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Mycology Laboratory Equipment and Techniques: Pasteurizing Mushroom Substrates via “Cold Sterilization”

“Cold sterilization” is a perennial hot topic when it comes to sterilizing and pasteurizing mushroom substrates. This chemical-based process (usually using low-magnesium hydrated lime) seems like a “best of both worlds” approach. It is cheap, low-labor, and certainly cost effective, even at extremely high volumes. No wonder it has many enthusiastic boosters, and is standard in many commercial operations and industrial applications. 

As an autoclave company that has supplied mycology laboratory equipment and mushroom autoclaves to many research organizations and cultivators, we can’t help but lead with a very important distinction: 

“Cold sterilization” isn’t actual sterilization.

This is a form of pasteurization and thus really only weakens microorganisms, killing some pathogenic bacteria in the process. That can be sufficient with hearty mushroom varieties (e.g., most popular edibles, including all the varieties of Oyster mushrooms) that grow in non-supplemented straw substrates. These really only need a head-start on the other spores in the substrate. 

But “cold sterilization” is a huge mess (or entirely ineffective) with most non-straw or supplemented substrates. And, even with unsupplemented straw, it still doesn’t remove/kill/deactivate all forms of life present in the substrate. 

Sterilizing vs. Pasteurizing Mushroom Substrates

Autoclaving doesn’t just outperform “cold sterilization” in terms of removing contamination. Studies have shown sterilized substrates often outperform pasteurized substrates, in terms of total yield, yield per flush, and mushroom quality.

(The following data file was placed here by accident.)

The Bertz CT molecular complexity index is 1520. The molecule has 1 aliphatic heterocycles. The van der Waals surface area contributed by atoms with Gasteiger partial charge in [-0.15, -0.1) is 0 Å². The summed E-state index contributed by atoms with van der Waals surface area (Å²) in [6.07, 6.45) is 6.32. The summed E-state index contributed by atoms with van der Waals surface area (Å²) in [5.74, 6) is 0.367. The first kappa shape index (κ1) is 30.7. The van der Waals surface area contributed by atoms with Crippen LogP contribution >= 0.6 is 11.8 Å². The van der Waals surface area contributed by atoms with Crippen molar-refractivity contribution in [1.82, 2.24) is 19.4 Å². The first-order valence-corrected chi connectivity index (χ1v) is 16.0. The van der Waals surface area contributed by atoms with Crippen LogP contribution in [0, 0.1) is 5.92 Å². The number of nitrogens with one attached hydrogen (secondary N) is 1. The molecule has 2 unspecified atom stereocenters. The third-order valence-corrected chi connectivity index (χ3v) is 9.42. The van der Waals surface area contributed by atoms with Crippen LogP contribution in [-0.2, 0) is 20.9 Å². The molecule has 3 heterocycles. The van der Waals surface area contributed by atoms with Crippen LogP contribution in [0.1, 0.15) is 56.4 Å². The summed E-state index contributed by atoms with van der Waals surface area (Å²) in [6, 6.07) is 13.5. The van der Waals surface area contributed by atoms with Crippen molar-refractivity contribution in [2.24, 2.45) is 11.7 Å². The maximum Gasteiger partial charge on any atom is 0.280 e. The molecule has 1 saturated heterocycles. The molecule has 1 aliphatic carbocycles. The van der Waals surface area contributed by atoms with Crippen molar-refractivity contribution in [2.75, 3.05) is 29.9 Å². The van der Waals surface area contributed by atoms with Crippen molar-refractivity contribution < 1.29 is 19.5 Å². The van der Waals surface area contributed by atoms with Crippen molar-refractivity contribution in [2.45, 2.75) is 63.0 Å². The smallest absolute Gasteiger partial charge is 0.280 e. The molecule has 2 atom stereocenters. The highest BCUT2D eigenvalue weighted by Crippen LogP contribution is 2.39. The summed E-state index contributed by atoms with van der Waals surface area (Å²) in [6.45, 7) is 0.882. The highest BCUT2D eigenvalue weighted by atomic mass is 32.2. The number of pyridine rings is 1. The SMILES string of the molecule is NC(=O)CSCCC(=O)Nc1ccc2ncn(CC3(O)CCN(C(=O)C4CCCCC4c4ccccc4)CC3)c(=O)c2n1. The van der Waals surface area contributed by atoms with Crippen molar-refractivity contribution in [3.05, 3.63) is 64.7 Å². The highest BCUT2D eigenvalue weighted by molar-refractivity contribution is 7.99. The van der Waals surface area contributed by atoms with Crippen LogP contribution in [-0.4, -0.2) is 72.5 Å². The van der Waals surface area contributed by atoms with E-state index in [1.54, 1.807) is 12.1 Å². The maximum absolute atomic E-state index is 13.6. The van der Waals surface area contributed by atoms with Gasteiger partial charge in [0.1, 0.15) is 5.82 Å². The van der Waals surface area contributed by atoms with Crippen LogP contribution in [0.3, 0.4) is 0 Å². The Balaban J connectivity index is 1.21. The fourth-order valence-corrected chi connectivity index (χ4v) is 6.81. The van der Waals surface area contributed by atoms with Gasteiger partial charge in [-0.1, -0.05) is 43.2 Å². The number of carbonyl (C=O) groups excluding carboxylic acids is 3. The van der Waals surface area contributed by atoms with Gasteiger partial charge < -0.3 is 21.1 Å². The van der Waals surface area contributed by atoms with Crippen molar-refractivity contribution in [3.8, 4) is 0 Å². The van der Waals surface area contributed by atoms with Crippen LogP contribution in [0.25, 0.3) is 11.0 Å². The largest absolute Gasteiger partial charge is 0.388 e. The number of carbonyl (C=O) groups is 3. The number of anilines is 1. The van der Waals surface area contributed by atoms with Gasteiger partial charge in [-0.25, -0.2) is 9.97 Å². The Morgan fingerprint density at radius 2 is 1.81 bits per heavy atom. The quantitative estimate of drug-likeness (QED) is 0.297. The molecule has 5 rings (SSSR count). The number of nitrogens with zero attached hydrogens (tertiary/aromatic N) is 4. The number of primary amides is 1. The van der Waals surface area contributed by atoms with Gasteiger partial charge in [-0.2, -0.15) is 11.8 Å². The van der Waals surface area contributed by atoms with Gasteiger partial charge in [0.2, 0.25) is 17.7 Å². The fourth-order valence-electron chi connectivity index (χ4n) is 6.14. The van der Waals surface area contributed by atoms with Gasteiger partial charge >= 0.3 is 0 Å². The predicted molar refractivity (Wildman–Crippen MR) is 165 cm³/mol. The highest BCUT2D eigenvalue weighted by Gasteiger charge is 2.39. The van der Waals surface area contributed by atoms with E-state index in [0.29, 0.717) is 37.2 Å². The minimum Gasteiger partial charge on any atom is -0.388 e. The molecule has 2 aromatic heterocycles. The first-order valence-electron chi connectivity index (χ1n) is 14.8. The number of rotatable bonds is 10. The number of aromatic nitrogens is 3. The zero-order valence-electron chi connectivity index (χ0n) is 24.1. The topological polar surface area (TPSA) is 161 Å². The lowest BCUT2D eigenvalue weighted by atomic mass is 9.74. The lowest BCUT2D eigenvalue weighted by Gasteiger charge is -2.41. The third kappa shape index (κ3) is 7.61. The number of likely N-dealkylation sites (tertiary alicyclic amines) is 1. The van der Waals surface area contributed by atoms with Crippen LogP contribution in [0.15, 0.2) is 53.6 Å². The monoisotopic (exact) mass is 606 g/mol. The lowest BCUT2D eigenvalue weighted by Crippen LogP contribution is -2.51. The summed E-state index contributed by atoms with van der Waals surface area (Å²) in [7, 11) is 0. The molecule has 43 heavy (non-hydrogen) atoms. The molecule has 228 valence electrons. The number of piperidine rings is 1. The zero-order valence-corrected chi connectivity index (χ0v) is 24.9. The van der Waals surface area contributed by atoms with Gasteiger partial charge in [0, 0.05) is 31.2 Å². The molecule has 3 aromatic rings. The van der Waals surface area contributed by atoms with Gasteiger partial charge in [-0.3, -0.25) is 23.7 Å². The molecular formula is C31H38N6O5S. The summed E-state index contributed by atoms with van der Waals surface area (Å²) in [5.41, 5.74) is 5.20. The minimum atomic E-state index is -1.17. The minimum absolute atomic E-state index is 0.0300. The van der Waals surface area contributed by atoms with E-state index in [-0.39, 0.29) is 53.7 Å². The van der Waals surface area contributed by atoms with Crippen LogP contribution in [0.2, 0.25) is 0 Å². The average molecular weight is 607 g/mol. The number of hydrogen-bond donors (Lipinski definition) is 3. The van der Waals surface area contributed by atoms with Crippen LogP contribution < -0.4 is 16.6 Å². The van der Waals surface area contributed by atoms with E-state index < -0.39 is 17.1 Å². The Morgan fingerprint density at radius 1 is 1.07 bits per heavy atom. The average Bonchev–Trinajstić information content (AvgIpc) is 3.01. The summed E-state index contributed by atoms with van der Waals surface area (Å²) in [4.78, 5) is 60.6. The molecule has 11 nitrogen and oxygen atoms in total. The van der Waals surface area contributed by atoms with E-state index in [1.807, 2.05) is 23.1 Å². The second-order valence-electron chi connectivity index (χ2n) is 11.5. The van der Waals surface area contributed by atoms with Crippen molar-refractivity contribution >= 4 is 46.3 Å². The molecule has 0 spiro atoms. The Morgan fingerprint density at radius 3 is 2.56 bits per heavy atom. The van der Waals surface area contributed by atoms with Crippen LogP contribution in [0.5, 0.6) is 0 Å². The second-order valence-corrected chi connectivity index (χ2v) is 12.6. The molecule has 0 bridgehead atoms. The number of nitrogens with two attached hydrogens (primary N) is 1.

For example, in a 2012 paper published in International Journal of Agriculture and Biology, researchers Tajudeen Oseni and Sikhumbuzo Dlamini found “[t]here were significant effects of substrate pre-treatment methods on the average yield of oyster mushroom…[H]ighest growth vigour, yield[,] and B.E. [biological efficiency] were obtained in autoclaved sugarcane bagasse [substrate]” when compared to substrate treated using pasteurization methods. They also noted greatly reduced time to colonize the substrate—in some cases by half—and improved mushroom quality (with mushrooms grown in autoclaved substrate having a heartier stipe).

Another study found that “There is a significant difference among yield of different sterilization methods. The results revealed that lab autoclave (1hr) proved one of the best sterilization method. … It was observed that the Pleurotus ostreatus [mushrooms grown in autoclaved substrate] gave the maximum yield in the first flush followed by second, third and fourth flush” when grown in autoclave-sterilized substrate.

impact of sterilizing/pasteurizing mushroom substrates on harvest yield

The impact of sterilization/pasteurization on mushroom yields [source]

Of course, every lab (and every mushroom) is different. For more than three decades, Priorclave has been building autoclaves to order and supporting labs in developing the right cycles and procedures. Contact us whenever you wish to discuss how your lab can get more with less wasted water, energy, and time.